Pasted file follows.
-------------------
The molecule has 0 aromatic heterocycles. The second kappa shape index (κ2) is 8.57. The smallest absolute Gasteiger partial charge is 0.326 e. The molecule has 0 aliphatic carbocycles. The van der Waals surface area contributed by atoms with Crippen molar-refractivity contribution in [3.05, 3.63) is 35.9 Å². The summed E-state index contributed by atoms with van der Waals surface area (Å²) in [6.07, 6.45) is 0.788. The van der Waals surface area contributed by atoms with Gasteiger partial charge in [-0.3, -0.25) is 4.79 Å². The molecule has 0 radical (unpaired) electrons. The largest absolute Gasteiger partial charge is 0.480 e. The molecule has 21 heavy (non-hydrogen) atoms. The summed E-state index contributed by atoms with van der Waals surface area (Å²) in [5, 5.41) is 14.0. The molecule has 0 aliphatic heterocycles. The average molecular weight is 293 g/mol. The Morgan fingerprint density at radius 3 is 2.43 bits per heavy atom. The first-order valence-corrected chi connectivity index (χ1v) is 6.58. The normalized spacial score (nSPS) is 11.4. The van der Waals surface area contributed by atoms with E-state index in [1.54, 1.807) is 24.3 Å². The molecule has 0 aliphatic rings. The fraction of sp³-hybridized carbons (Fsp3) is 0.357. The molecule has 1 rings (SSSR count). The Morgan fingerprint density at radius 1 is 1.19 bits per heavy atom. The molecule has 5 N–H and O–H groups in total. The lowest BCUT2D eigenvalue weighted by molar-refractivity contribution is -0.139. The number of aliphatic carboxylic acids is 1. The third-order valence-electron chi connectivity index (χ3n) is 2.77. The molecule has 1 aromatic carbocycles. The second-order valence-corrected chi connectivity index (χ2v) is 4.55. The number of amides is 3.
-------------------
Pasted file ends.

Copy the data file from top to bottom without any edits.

The molecule has 0 aromatic heterocycles. The second kappa shape index (κ2) is 8.57. The smallest absolute Gasteiger partial charge is 0.326 e. The molecule has 0 aliphatic carbocycles. The van der Waals surface area contributed by atoms with Crippen molar-refractivity contribution in [3.05, 3.63) is 35.9 Å². The summed E-state index contributed by atoms with van der Waals surface area (Å²) in [6.07, 6.45) is 0.788. The van der Waals surface area contributed by atoms with Gasteiger partial charge in [-0.3, -0.25) is 4.79 Å². The molecule has 0 radical (unpaired) electrons. The largest absolute Gasteiger partial charge is 0.480 e. The molecule has 21 heavy (non-hydrogen) atoms. The summed E-state index contributed by atoms with van der Waals surface area (Å²) in [5, 5.41) is 14.0. The molecule has 0 aliphatic heterocycles. The average molecular weight is 293 g/mol. The Morgan fingerprint density at radius 3 is 2.43 bits per heavy atom. The first-order valence-corrected chi connectivity index (χ1v) is 6.58. The normalized spacial score (nSPS) is 11.4. The van der Waals surface area contributed by atoms with E-state index in [1.54, 1.807) is 24.3 Å². The molecule has 0 aliphatic rings. The fraction of sp³-hybridized carbons (Fsp3) is 0.357. The molecule has 1 rings (SSSR count). The Morgan fingerprint density at radius 1 is 1.19 bits per heavy atom. The molecule has 5 N–H and O–H groups in total. The lowest BCUT2D eigenvalue weighted by molar-refractivity contribution is -0.139. The number of aliphatic carboxylic acids is 1. The third-order valence-electron chi connectivity index (χ3n) is 2.77. The molecule has 1 aromatic carbocycles. The second-order valence-corrected chi connectivity index (χ2v) is 4.55. The number of amides is 3.